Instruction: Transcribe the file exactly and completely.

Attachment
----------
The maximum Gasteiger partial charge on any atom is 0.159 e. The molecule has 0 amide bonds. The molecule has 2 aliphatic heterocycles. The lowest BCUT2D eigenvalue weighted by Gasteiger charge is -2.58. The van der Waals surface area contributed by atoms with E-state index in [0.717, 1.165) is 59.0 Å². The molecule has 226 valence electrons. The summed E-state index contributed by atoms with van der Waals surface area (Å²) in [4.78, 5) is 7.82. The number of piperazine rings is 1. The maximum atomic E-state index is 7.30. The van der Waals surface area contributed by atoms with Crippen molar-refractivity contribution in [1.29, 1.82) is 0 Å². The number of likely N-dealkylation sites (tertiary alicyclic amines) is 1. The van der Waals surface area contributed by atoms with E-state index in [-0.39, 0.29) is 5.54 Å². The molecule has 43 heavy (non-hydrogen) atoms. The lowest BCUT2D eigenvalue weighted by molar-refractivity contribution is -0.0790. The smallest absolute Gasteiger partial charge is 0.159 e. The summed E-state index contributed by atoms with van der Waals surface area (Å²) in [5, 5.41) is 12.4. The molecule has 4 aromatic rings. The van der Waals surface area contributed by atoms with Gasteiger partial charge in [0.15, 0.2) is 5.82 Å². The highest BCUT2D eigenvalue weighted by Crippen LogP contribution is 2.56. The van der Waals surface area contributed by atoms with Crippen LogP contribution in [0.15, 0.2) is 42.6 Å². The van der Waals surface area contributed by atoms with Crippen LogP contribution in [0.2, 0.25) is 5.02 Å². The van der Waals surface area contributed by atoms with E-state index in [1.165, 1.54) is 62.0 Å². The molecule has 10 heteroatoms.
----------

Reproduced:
The maximum Gasteiger partial charge on any atom is 0.159 e. The molecule has 0 amide bonds. The molecule has 2 aliphatic heterocycles. The lowest BCUT2D eigenvalue weighted by Gasteiger charge is -2.58. The van der Waals surface area contributed by atoms with E-state index in [0.717, 1.165) is 59.0 Å². The molecule has 226 valence electrons. The summed E-state index contributed by atoms with van der Waals surface area (Å²) in [4.78, 5) is 7.82. The number of piperazine rings is 1. The maximum atomic E-state index is 7.30. The van der Waals surface area contributed by atoms with Crippen molar-refractivity contribution in [1.29, 1.82) is 0 Å². The number of likely N-dealkylation sites (tertiary alicyclic amines) is 1. The van der Waals surface area contributed by atoms with E-state index in [-0.39, 0.29) is 5.54 Å². The molecule has 43 heavy (non-hydrogen) atoms. The lowest BCUT2D eigenvalue weighted by molar-refractivity contribution is -0.0790. The smallest absolute Gasteiger partial charge is 0.159 e. The summed E-state index contributed by atoms with van der Waals surface area (Å²) in [5, 5.41) is 12.4. The molecule has 4 aromatic rings. The van der Waals surface area contributed by atoms with Gasteiger partial charge in [0.15, 0.2) is 5.82 Å². The highest BCUT2D eigenvalue weighted by Crippen LogP contribution is 2.56. The van der Waals surface area contributed by atoms with Crippen LogP contribution in [0.15, 0.2) is 42.6 Å². The van der Waals surface area contributed by atoms with Crippen LogP contribution in [0.2, 0.25) is 5.02 Å². The van der Waals surface area contributed by atoms with E-state index in [1.165, 1.54) is 62.0 Å². The molecule has 10 heteroatoms.